Posts Tagged technology
A few years ago, I wrote a blog post on The Components of a Digital Age Learning Ecosystem. Now, it’s becoming commonplace for district leaders to consider the digital resources and tools that they provide their teachers and students as the ecosystem that supports teaching and learning. When thinking about that ecosystem from a digital standpoint, reflect on what holds it together. What supports those platforms and enables them to easily share information and data? This connectedness or glue is provided by interoperability, which is most effectively and seamlessly enabled by open standards from IMS Global that any developer or edtech provider can use to ensure and validate effective integrations.
As a teacher in the classroom, it is essential that the instructional digital toolkit works together like pieces of a puzzle without a lot of wasted time and frustration. One challenge can be making sure that all of the students are able to log in to the various programs easily and securely. An open standard that is used throughout the edtech industry is OneRoster. It keeps student information safe, enables edtech suppliers to provide one-click access to programs, and ensures that students and teachers are provided with the appropriate district-provided digital resources for their classes and courses.
This may sound like a dream scenario to many teachers who are currently struggling with multiple usernames and passwords for their students that vary with each application. Teachers who are provided access to all of their technology tools directly from their district may be unable to select only those programs that implement OneRoster. However, it is possible for teachers to advocate for the use of the OneRoster standard. School and district leaders can require that their edtech providers support and implement the standard and insist that their products are OneRoster certified by IMS Global. Schools and districts can also join IMS Global and collaborate with other educators and edtech partners to improve the open standards as a community of leaders.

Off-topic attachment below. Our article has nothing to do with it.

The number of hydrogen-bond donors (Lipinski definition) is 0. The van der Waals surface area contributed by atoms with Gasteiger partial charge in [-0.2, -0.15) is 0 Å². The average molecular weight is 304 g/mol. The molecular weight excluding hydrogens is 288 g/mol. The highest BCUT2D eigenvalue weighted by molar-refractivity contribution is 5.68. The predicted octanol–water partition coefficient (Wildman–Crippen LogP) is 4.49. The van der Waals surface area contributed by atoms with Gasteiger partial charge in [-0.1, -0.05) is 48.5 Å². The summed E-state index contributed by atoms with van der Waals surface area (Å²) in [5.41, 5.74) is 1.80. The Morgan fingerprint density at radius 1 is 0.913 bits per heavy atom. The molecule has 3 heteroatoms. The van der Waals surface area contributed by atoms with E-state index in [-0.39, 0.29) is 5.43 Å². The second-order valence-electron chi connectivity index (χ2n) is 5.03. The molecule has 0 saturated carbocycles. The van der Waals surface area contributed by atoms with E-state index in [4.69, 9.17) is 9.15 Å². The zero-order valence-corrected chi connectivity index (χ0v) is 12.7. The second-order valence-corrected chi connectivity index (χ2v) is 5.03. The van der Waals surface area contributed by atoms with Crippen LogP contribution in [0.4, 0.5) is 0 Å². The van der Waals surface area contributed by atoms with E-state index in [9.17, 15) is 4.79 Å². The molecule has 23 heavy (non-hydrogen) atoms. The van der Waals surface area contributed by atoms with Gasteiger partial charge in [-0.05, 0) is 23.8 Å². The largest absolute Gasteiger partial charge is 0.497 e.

Being Digital on Day One of Learning means that as soon as students enter the classroom, they are ready to begin utilizing the digital resources available to begin learning. By facilitating easy and equitable access to technology tools and platforms, districts can ensure that they are making the most of their investment and providing teachers with the support necessary to focus on the instructional needs of their students instead of having to focus on the technology. By using technology resources that are OneRoster certified, districts can more effectively realize how to be digital on day one of learning.
To see an example of OneRoster in action, click here.
As teachers begin to shift toward greater personalized learning experiences for students, their initial steps build upon what they already know from face-to-face instruction. Districts usually provide teachers with easy to use Learning Management Systems (LMS) that can facilitate new learning opportunities with technology. However, the greatest potential of learning with technology tools is that teachers and students can transform the traditional learning environment, processes, and products. Just providing teachers with an organizational tool, such as an LMS, will not lead to transformative practices. Teachers need on-going support if they are to truly transform their classrooms into ecosystems for digital age learning.
A Model for Redefining Learning
The SAMR Model developed by Dr. Ruben Puentedura provides a guideline for explaining the digital transformation. The four levels within this model are Substitution, Augmentation, Modification, and Redefinition. At the Substitution level, teachers merely replace the traditional methods of instruction with digital tools, so instead of reading a printed textbook, the students are printing out their own pages from an online textbook. Instruction is at the Augmentation level when the use of technology benefits a commonly performed task, such as, having students submit their work within an online dropbox instead of having to turn papers in to their teacher in the classroom. At the Modification level, there is a significant change between what happen’s in the traditional face-to-face classroom and the digital age learning ecosystem. An example of this type of instruction is to design an authentic project and to share it in order to receive immediate feedback from others. Finally, instruction reaches the level of Redefinition when something is created that could not exist without the use of technology tools, resources, and access. Furthermore, the ideas and products are also student-generated.